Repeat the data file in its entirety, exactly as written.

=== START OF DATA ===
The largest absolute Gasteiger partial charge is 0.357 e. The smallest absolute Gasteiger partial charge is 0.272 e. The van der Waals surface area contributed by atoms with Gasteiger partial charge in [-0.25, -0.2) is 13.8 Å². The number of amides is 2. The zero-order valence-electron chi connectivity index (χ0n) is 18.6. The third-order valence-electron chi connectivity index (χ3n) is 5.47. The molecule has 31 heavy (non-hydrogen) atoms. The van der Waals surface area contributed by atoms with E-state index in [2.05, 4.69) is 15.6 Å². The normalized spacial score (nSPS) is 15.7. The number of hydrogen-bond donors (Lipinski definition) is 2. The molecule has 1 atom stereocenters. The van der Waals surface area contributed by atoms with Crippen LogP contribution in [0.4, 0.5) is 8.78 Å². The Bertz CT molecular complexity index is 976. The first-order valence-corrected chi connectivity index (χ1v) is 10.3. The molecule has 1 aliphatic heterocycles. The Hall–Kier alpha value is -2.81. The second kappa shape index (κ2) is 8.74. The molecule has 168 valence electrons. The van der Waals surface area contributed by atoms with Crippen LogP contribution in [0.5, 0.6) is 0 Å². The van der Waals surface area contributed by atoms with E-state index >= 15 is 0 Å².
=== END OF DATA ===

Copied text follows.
The largest absolute Gasteiger partial charge is 0.357 e. The smallest absolute Gasteiger partial charge is 0.272 e. The van der Waals surface area contributed by atoms with Gasteiger partial charge in [-0.25, -0.2) is 13.8 Å². The number of amides is 2. The zero-order valence-electron chi connectivity index (χ0n) is 18.6. The third-order valence-electron chi connectivity index (χ3n) is 5.47. The molecule has 31 heavy (non-hydrogen) atoms. The van der Waals surface area contributed by atoms with E-state index in [2.05, 4.69) is 15.6 Å². The normalized spacial score (nSPS) is 15.7. The number of hydrogen-bond donors (Lipinski definition) is 2. The molecule has 1 atom stereocenters. The van der Waals surface area contributed by atoms with Crippen LogP contribution in [0.4, 0.5) is 8.78 Å². The Bertz CT molecular complexity index is 976. The first-order valence-corrected chi connectivity index (χ1v) is 10.3. The molecule has 1 aliphatic heterocycles. The Hall–Kier alpha value is -2.81. The second kappa shape index (κ2) is 8.74. The molecule has 168 valence electrons. The van der Waals surface area contributed by atoms with Crippen LogP contribution in [0.5, 0.6) is 0 Å². The van der Waals surface area contributed by atoms with E-state index >= 15 is 0 Å².